French accounting questioned as deficit drops

24th January 2006, Comments 0 comments

PARIS, Jan 24, 2006 (AFP) - The French 2005 central government budget deficit for 2005 will be EUR 43.5 billion, a reduction of more than EUR 3 billion from the forecast figure, the budget minister said Tuesday.

PARIS, Jan 24, 2006 (AFP) - The French 2005 central government budget deficit for 2005 will be EUR 43.5 billion, a reduction of more than EUR 3 billion from the forecast figure, the budget minister said Tuesday.

The improvement should help France meet its overall public deficit promises to the European Union.

"Concerning the central government budget, we have a better result than we had forecast at the start because we had forecast a deficit of EUR 46.8 billion and it will be EUR 43.5 billion," Budget Minister Jean-François Copé told French radio.

French Finance Minister Thierry Breton had said Monday that France was on track to meet its EU-imposed target of a public deficit of three percent of gross domestic product in 2005.

The European Commission, which is responsible for policing fiscal policy in the 25-nation bloc, had forecast that France would report a deficit of 3.2 percent.

The EU's Maastricht criteria for the general public deficit, which are the basis of the three-percent spending limit, take into account the surplus or deficit in the central government's budget, in the social security budget and in local authority budgets.

The EU rules require that member states keep their overall public deficits below a ceiling of three percent of GDP.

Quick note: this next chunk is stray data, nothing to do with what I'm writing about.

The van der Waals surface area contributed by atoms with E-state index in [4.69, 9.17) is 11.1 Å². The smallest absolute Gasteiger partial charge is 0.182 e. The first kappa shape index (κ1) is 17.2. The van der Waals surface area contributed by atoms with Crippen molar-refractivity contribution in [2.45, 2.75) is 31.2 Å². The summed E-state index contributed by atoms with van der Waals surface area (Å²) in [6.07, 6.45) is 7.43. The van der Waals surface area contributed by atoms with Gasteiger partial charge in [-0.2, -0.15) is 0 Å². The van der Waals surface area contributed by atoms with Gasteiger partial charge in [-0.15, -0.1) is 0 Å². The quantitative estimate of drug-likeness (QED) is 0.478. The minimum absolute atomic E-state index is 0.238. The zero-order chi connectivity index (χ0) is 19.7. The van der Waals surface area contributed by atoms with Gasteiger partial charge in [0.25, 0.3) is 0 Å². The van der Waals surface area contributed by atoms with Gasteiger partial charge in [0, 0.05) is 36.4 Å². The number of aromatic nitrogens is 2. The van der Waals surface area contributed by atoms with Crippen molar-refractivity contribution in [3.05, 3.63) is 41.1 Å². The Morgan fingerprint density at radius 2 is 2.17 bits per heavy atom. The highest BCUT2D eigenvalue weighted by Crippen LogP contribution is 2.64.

France breached this for three years running prior to 2005. In 2004, the French public deficit was 3.7 percent.

Nonetheless Breton faced questions Monday about the accounting methods used to calculate the shortfall.

Before a meeting with European Monetary Affairs Commissioner Joaquin Almunia in Brussels on Monday, Breton stressed that France was on track to meet its target of a public deficit of three percent of gross domestic product in 2005.

"I am going to tell Almunia that this undertaking will be respected," Breton said, underlining that reining in France's public debt was "an absolute priority" for his centre-right government.

Breton also said that a public deficit of 2.9 percent in 2006 was a "realistic" objective for 2006.

But French newspapers Les Echos and Le Figaro had reported on Monday that the government had used a new method to calculate corporate taxes for large companies at the end of 2005.

This new method, the papers said, had obliged companies with a turnover of more than one billion euros to pay their taxes earlier and had helped reduce the deficit by about EUR 2.3 billion.

Without the additional revenue, the public deficit would have measured EUR 46.8 billion, figures published by the papers showed.

After meeting Almunia, Breton insisted under questioning that the new method for calculating corporate taxes was "not an accounting thing".

Officials from the office of Copé had earlier called the figures in the newspapers "imprecise and inexact".

Some analysts were unconvinced and Breton himself said that it was too early to say whether France would escape a disciplinary procedure from the European Commission for having an "excessive deficit".

It remains to be seen what the commission will make of the French accounting method, but a source at the European Commission told AFP that the EU executive took a dim view of "creative accounting" by member states to artificially reduce their public deficits.

An economist at investment bank UBS, Stéphane Deo, commented: "The good news: French deficit below three percent ... the bad news: this is thanks to corporate tax."

Copyright AFP

Subject: French news

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